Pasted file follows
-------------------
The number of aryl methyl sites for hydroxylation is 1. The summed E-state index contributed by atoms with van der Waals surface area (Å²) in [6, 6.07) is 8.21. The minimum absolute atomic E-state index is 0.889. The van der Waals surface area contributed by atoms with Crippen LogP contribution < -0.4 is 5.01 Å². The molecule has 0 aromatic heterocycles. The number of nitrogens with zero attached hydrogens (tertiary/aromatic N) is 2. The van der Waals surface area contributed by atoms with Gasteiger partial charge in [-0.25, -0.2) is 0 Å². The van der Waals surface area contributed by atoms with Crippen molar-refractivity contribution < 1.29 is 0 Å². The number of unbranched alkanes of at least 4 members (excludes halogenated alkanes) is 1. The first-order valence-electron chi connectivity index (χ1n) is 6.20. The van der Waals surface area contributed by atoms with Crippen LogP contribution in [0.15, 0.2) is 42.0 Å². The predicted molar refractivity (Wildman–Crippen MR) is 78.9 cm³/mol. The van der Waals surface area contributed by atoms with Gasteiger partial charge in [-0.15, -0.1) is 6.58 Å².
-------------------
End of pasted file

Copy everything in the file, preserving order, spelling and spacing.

The number of aryl methyl sites for hydroxylation is 1. The summed E-state index contributed by atoms with van der Waals surface area (Å²) in [6, 6.07) is 8.21. The minimum absolute atomic E-state index is 0.889. The van der Waals surface area contributed by atoms with Crippen LogP contribution < -0.4 is 5.01 Å². The molecule has 0 aromatic heterocycles. The number of nitrogens with zero attached hydrogens (tertiary/aromatic N) is 2. The van der Waals surface area contributed by atoms with Gasteiger partial charge in [-0.25, -0.2) is 0 Å². The van der Waals surface area contributed by atoms with Crippen molar-refractivity contribution < 1.29 is 0 Å². The number of unbranched alkanes of at least 4 members (excludes halogenated alkanes) is 1. The first-order valence-electron chi connectivity index (χ1n) is 6.20. The van der Waals surface area contributed by atoms with Crippen LogP contribution in [0.15, 0.2) is 42.0 Å². The predicted molar refractivity (Wildman–Crippen MR) is 78.9 cm³/mol. The van der Waals surface area contributed by atoms with Gasteiger partial charge in [-0.15, -0.1) is 6.58 Å².